Cy Young threw a no-hitter there. Ty Cobb made his famous slide into Jimmy Austin there. Walter Johnson pitched a couple of shut outs there, too. Hilltop Park wasn’t around long but hosted its share of great players and great moments. The first home of the New York Yankees (then called the Highlanders) lasted only from 1903-1912 and was torn down in 1914. Now, a one-of-a-kind photograph of the old ballyard in the one year it sat dormant is creating a buzz.
The RMY Auctions Photo of the Day is a two-piece panoramic image of Hilltop Park, formally known as American League Park. It’s the star attraction in the company’s February Auction, with bidding already over $5,000 with ten days remaining.
When pieced together, the photo measures 7 ½” x 14 ¾”. Photographer George Wheeler’s signature is in the lower left portion. Taken July 13, 1913, the photo shows advertising signs still visible on the outfield walls and a bench still sitting along the first base side.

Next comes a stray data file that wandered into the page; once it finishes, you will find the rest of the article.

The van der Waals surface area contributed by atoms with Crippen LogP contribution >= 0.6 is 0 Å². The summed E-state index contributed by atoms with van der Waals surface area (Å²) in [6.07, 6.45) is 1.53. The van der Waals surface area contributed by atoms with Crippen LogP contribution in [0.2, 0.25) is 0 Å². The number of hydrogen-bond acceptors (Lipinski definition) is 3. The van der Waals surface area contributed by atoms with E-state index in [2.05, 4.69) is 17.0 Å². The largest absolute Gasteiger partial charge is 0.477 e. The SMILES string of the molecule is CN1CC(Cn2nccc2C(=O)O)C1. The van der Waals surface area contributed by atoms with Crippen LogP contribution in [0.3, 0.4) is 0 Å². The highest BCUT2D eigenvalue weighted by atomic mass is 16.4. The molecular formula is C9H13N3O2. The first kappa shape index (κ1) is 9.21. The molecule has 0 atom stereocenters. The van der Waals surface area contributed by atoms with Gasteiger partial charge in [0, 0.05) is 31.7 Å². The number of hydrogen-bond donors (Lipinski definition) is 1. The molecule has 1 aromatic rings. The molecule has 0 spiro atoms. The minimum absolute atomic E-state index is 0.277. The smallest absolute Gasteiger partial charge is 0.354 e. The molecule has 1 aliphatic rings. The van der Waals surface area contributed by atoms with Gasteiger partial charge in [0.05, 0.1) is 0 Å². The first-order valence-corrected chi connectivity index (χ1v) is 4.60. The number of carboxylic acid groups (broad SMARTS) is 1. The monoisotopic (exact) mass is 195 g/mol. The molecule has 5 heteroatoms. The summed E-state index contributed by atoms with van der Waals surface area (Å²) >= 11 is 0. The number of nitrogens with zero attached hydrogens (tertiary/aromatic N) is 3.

RMY calls it “easily among the finest images of any stadium we have handled and a nearly priceless piece of Yankees history that we have never seen before.”
Hilltop Park wasn’t fancy. Built for around $6,000, the park had limited grandstand and bleacher seating but standing room admission was commonplace for big games and the 16,000 seat capacity swelled to around 25,000 at time, with patrons allowed to stand on the field in foul territory, but just steps from the batter’s box and third base bag. One can only wonder how many were injured by line drives or stepped on by players making a run at a pop up.
The Highlanders eventually moved to the Polo Grounds and by 1923 with Babe Ruth generating homers and headlines, had a palace of a park in which to play.
The photo is one of more than 500 in the online catalog, with bidding open through February 16 at RMYAuctions.com.